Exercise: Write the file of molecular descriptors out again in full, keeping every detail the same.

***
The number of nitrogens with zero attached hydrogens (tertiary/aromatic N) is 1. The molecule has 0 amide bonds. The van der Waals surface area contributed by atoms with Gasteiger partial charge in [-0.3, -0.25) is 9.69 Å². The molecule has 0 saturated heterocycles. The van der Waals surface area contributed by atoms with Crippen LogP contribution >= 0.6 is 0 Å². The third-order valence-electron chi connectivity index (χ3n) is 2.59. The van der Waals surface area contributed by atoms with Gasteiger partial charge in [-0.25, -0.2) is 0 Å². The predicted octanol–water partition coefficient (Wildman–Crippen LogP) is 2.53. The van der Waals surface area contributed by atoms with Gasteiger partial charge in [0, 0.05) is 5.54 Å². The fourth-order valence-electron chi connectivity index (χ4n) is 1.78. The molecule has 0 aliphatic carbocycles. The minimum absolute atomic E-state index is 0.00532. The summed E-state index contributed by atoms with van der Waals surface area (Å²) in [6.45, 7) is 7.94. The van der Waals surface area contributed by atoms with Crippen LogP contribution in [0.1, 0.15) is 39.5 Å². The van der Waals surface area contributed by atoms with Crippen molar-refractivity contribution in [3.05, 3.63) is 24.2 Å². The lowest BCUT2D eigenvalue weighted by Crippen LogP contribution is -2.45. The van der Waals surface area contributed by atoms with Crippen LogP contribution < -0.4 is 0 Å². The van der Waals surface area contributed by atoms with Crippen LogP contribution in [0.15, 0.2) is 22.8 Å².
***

The number of nitrogens with zero attached hydrogens (tertiary/aromatic N) is 1. The molecule has 0 amide bonds. The van der Waals surface area contributed by atoms with Gasteiger partial charge in [-0.3, -0.25) is 9.69 Å². The molecule has 0 saturated heterocycles. The van der Waals surface area contributed by atoms with Crippen LogP contribution >= 0.6 is 0 Å². The third-order valence-electron chi connectivity index (χ3n) is 2.59. The van der Waals surface area contributed by atoms with Gasteiger partial charge in [-0.25, -0.2) is 0 Å². The predicted octanol–water partition coefficient (Wildman–Crippen LogP) is 2.53. The van der Waals surface area contributed by atoms with Gasteiger partial charge in [0, 0.05) is 5.54 Å². The fourth-order valence-electron chi connectivity index (χ4n) is 1.78. The molecule has 0 aliphatic carbocycles. The minimum absolute atomic E-state index is 0.00532. The summed E-state index contributed by atoms with van der Waals surface area (Å²) in [6.45, 7) is 7.94. The van der Waals surface area contributed by atoms with Crippen LogP contribution in [0.1, 0.15) is 39.5 Å². The van der Waals surface area contributed by atoms with Crippen molar-refractivity contribution in [3.05, 3.63) is 24.2 Å². The lowest BCUT2D eigenvalue weighted by Crippen LogP contribution is -2.45. The van der Waals surface area contributed by atoms with Crippen LogP contribution < -0.4 is 0 Å². The van der Waals surface area contributed by atoms with Crippen LogP contribution in [0.15, 0.2) is 22.8 Å².